The first one that caught my eye is the "Mutatoes," or mutant food series. In the artist's words,
"The complete absence of botanical anomalies in our supermarkets has caused us to regard the consistency of produce presented there as natural. Produce has become a highly designed, monotonous product. We have forgotten, and in many cases never experienced, the way fruits, roots, and vegetables can actually look (and taste)."
Because of my deep love of tomatoes, I really like the Lycopersicum series. These photographs show the many different varieties of tomatoes that exist. The artist writes that industrialization has led to a focus on high-yielding, uniform crops and livestock. This, in turn, has resulted in many varieties of fruit, vegetables, and even livestock becoming extinct or on the brink of extinction. He writes that the tomato pictures are the first in a series of photographs that will show different varieties and breeds of food and animals that we may not be aware of.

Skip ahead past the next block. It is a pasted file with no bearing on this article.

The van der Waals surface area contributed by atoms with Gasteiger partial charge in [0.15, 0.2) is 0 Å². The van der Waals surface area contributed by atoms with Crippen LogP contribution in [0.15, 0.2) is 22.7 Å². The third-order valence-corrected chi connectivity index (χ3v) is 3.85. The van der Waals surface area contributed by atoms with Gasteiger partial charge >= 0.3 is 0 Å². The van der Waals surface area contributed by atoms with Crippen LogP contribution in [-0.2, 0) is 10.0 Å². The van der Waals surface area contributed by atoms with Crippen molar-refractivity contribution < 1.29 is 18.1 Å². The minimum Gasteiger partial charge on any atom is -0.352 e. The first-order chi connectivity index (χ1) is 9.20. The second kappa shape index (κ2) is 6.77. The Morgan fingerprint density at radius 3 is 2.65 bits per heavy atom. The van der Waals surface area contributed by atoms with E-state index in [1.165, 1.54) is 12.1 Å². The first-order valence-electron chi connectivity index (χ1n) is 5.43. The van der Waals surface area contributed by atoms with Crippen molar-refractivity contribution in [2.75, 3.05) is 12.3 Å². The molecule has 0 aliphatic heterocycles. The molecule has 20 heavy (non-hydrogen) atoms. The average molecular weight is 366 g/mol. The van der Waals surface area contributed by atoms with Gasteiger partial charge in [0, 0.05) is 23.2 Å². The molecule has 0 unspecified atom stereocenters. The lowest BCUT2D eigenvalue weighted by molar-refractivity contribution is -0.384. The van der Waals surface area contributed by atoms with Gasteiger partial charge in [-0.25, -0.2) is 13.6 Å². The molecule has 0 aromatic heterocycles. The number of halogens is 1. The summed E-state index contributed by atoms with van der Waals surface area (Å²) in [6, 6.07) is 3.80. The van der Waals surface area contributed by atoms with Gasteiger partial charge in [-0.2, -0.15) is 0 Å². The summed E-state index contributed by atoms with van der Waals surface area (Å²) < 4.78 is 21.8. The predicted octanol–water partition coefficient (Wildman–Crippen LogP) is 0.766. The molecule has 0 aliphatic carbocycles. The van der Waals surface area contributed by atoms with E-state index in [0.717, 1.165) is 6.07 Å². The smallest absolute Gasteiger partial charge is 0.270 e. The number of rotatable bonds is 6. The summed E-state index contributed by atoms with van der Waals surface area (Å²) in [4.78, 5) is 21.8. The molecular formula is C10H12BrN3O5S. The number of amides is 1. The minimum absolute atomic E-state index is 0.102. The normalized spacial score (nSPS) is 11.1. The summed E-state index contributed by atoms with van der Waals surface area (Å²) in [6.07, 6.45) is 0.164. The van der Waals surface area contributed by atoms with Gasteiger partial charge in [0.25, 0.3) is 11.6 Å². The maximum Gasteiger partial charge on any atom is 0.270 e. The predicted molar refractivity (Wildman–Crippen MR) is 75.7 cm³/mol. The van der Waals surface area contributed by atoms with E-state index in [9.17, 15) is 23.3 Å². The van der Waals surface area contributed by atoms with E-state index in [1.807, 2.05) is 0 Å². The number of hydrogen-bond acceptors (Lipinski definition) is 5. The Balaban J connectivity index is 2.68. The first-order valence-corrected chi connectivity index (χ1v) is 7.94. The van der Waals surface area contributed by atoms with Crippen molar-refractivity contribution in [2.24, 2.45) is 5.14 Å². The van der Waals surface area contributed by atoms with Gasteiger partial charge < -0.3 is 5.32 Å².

p.s. I plan to put pictures up of my Oklahoma farm visit as soon as I organize them. Although they lied to me about the watermelon and getting to ride a combine, I did thoroughly enjoy our BBQ and loved spending time in the middle of nowhere. It was so peaceful out there.